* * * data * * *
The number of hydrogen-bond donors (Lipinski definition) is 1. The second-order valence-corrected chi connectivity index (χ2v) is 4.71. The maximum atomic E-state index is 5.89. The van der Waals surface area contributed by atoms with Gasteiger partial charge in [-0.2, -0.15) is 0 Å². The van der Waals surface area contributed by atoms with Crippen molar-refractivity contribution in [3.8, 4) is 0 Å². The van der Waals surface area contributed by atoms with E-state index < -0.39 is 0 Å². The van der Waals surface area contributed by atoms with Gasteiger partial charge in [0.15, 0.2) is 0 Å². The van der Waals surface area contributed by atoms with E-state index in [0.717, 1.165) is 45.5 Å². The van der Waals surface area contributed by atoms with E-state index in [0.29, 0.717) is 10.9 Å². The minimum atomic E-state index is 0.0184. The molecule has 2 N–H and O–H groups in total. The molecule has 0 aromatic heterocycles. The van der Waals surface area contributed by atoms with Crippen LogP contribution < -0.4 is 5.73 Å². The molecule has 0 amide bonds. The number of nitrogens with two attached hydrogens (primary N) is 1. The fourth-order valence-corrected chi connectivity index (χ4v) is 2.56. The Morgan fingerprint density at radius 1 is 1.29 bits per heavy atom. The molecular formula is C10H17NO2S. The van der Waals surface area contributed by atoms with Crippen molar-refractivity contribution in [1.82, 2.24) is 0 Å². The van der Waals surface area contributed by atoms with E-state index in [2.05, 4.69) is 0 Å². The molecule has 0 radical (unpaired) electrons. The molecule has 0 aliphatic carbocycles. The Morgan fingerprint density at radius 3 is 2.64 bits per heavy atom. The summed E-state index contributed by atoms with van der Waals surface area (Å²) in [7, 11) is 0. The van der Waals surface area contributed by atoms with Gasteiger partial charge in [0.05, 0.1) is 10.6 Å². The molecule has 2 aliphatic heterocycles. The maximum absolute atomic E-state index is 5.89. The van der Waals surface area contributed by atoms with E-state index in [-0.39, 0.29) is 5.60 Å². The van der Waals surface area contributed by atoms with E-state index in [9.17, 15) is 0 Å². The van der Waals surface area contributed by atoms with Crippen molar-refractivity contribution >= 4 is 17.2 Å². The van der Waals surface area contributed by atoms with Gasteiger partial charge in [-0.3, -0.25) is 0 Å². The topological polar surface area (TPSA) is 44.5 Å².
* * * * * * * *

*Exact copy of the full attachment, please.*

The number of hydrogen-bond donors (Lipinski definition) is 1. The second-order valence-corrected chi connectivity index (χ2v) is 4.71. The maximum atomic E-state index is 5.89. The van der Waals surface area contributed by atoms with Gasteiger partial charge in [-0.2, -0.15) is 0 Å². The van der Waals surface area contributed by atoms with Crippen molar-refractivity contribution in [3.8, 4) is 0 Å². The van der Waals surface area contributed by atoms with E-state index < -0.39 is 0 Å². The van der Waals surface area contributed by atoms with Gasteiger partial charge in [0.15, 0.2) is 0 Å². The van der Waals surface area contributed by atoms with E-state index in [0.717, 1.165) is 45.5 Å². The van der Waals surface area contributed by atoms with E-state index in [0.29, 0.717) is 10.9 Å². The minimum atomic E-state index is 0.0184. The molecule has 2 N–H and O–H groups in total. The molecule has 0 aromatic heterocycles. The van der Waals surface area contributed by atoms with Crippen LogP contribution < -0.4 is 5.73 Å². The molecule has 0 amide bonds. The number of nitrogens with two attached hydrogens (primary N) is 1. The fourth-order valence-corrected chi connectivity index (χ4v) is 2.56. The Morgan fingerprint density at radius 1 is 1.29 bits per heavy atom. The molecular formula is C10H17NO2S. The van der Waals surface area contributed by atoms with Crippen molar-refractivity contribution in [1.82, 2.24) is 0 Å². The van der Waals surface area contributed by atoms with E-state index in [2.05, 4.69) is 0 Å². The molecule has 0 radical (unpaired) electrons. The molecule has 0 aliphatic carbocycles. The Morgan fingerprint density at radius 3 is 2.64 bits per heavy atom. The summed E-state index contributed by atoms with van der Waals surface area (Å²) in [7, 11) is 0. The van der Waals surface area contributed by atoms with Gasteiger partial charge in [0.05, 0.1) is 10.6 Å². The molecule has 2 aliphatic heterocycles. The maximum absolute atomic E-state index is 5.89. The van der Waals surface area contributed by atoms with E-state index in [-0.39, 0.29) is 5.60 Å². The van der Waals surface area contributed by atoms with E-state index in [9.17, 15) is 0 Å². The van der Waals surface area contributed by atoms with Crippen molar-refractivity contribution >= 4 is 17.2 Å². The van der Waals surface area contributed by atoms with Gasteiger partial charge in [-0.3, -0.25) is 0 Å². The topological polar surface area (TPSA) is 44.5 Å².